Sword-swinging pirates, supernatural curses and swooning damsels made it an extraordinary night at the symphony.
On Friday night, the Winnipeg Symphony Orchestra (WSO) held the first of its three-show Pops series presentation of the adventure film Pirates of the Caribbean: The Curse of the Black Pearl.
An almost full house of audience members, including many children, was treated to a high-definition showing thanks to an eight-metre by 4.5-metre screen suspended above the stage. Specialty equipment brought in just for this event delivered the dialogue and special effects. And the soundtrack? It was played by the WSO, led by game-for-anything conductor Richard Lee.
The men from the Winnipeg Singers provided vocals from behind the orchestra.
Directed by Gore Verbinski and based on the popular Walt Disney theme park ride, the Curse of the Black Pearl is the first in a series of four films, with a fifth to be released in 2015. It was the fourth-highest-grossing film of 2003.
As a music reviewer, I admit I didn't know what to expect from this production. I had seen the movie years ago and liked the score composed by German composer Klaus Badelt. The theme song, He's a Pirate has become a favourite in the figure-skating circuit. But how would it translate to a concert hall environment and how would the orchestra sync its playing to the movie?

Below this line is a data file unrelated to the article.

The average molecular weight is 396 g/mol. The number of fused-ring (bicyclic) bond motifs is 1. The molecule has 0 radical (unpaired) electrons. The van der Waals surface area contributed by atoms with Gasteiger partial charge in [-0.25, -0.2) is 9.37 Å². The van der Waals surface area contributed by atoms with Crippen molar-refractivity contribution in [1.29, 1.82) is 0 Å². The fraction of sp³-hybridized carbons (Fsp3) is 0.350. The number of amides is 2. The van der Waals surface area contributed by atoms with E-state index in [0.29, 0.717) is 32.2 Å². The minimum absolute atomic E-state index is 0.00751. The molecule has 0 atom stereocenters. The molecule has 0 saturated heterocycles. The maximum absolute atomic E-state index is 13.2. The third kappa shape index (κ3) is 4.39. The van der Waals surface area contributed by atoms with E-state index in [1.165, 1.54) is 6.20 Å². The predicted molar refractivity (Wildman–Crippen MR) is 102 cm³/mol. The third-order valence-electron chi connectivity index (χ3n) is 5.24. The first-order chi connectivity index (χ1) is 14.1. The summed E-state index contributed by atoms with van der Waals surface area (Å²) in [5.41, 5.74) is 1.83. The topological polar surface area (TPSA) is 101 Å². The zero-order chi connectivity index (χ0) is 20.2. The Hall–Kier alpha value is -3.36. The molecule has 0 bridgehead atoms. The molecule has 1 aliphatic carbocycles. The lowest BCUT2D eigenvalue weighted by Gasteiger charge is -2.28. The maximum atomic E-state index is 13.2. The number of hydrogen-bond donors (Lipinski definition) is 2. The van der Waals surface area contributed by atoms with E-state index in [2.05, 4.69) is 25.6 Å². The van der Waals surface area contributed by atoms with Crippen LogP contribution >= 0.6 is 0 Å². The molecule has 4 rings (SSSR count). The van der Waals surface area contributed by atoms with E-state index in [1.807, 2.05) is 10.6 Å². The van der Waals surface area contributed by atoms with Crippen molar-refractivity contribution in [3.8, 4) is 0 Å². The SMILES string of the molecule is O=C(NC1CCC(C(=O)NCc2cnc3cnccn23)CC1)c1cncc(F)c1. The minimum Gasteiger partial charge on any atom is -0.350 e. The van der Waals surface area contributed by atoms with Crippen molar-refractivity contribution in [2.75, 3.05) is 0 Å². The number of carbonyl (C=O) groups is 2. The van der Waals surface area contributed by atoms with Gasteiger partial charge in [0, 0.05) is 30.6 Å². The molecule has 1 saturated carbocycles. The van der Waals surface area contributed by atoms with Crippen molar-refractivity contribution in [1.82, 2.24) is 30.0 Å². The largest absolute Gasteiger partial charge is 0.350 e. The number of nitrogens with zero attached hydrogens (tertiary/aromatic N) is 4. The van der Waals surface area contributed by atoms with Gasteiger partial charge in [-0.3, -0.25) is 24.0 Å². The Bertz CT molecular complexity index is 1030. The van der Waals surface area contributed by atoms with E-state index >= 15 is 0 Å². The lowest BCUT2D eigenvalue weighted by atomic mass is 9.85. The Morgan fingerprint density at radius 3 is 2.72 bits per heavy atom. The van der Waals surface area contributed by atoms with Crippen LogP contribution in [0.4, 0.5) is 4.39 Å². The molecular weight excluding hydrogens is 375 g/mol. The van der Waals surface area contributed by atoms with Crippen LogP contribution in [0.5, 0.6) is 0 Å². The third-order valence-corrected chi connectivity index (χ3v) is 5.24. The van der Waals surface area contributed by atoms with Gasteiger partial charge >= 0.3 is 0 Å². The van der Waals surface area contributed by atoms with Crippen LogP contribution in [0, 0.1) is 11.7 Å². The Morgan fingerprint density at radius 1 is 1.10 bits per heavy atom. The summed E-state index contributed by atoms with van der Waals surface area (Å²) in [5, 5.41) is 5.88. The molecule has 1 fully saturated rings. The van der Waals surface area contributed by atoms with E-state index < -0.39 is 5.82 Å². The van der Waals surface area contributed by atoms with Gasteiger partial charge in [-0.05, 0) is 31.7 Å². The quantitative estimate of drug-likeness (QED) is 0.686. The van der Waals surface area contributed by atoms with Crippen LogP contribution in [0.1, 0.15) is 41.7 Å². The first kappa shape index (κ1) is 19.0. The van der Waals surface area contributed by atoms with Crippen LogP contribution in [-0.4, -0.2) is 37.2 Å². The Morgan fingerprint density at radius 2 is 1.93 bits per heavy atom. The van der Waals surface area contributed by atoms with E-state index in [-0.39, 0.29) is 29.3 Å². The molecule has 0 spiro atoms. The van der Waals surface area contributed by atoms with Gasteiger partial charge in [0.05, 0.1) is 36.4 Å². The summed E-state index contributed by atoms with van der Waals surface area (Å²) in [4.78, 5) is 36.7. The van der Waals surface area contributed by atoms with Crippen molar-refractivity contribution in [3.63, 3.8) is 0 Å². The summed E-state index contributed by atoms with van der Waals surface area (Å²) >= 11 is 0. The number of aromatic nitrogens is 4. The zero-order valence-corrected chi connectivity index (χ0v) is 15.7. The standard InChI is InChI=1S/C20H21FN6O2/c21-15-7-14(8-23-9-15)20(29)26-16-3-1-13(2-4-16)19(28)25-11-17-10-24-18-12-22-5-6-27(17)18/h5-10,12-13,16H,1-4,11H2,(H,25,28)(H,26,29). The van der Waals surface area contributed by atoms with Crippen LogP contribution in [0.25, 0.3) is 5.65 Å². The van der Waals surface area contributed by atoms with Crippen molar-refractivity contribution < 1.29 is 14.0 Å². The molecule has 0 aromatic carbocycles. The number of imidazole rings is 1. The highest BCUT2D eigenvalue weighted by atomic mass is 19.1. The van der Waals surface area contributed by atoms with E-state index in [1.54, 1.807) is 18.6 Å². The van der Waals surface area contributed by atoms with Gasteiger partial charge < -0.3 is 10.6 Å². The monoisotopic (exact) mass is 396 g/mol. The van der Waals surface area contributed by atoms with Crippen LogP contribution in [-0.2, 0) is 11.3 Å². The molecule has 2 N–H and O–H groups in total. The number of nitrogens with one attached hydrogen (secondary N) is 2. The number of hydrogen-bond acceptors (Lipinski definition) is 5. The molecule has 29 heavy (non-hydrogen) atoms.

No worries, as the saying goes. Maestro Lee had everything well in hand, equipped with a laptop in front of his podium, showing the film and counting down the beats. As the film opened, the music began and we were transported to a ship on the ocean.
The sets are lush; the costumes impeccable; and as the story unfolded, it was easy to get caught up in the action. And while some dialogue was overpowered by the music, it was still exciting. Often heroic and suitably stirring, it was enriched by the rich voices of the singers.
It's hard not to root for Johnny Depp's quirky character, Captain Jack Sparrow, with his inimitable mannerisms and devil-may-care attitude. As he commandeered the ship Interceptor to help blacksmith Will Turner (Orlando Bloom) rescue his secret love, the governor's daughter Elizabeth Swann (Keira Knightley), he proved himself to be a buccaneer par excellence. He easily tracked down the pirate ship, the Black Pearl, finding its leader, Captain Barbossa (Australian actor Geoffrey Rush) and his band of creepy men.
Music sets the scene in any movie and often acts as a harbinger of events to follow. But hearing it played live really hammered this home. The life the WSO's playing injected into the film made the characters and the action jump right off the screen. A gentle minuet accompanied Commodore Norrington (Jack Davenport) as he attempted to propose to Elizabeth. The low strings and brass made the storm scene even stormier. When the city was set on fire, the timpani pounded and the cymbals crashed. Everything fit perfectly.
Orchestra members deserved the loud cheers as they took their bows.
The show repeats today at 8 p.m. and Sunday at 2 p.m.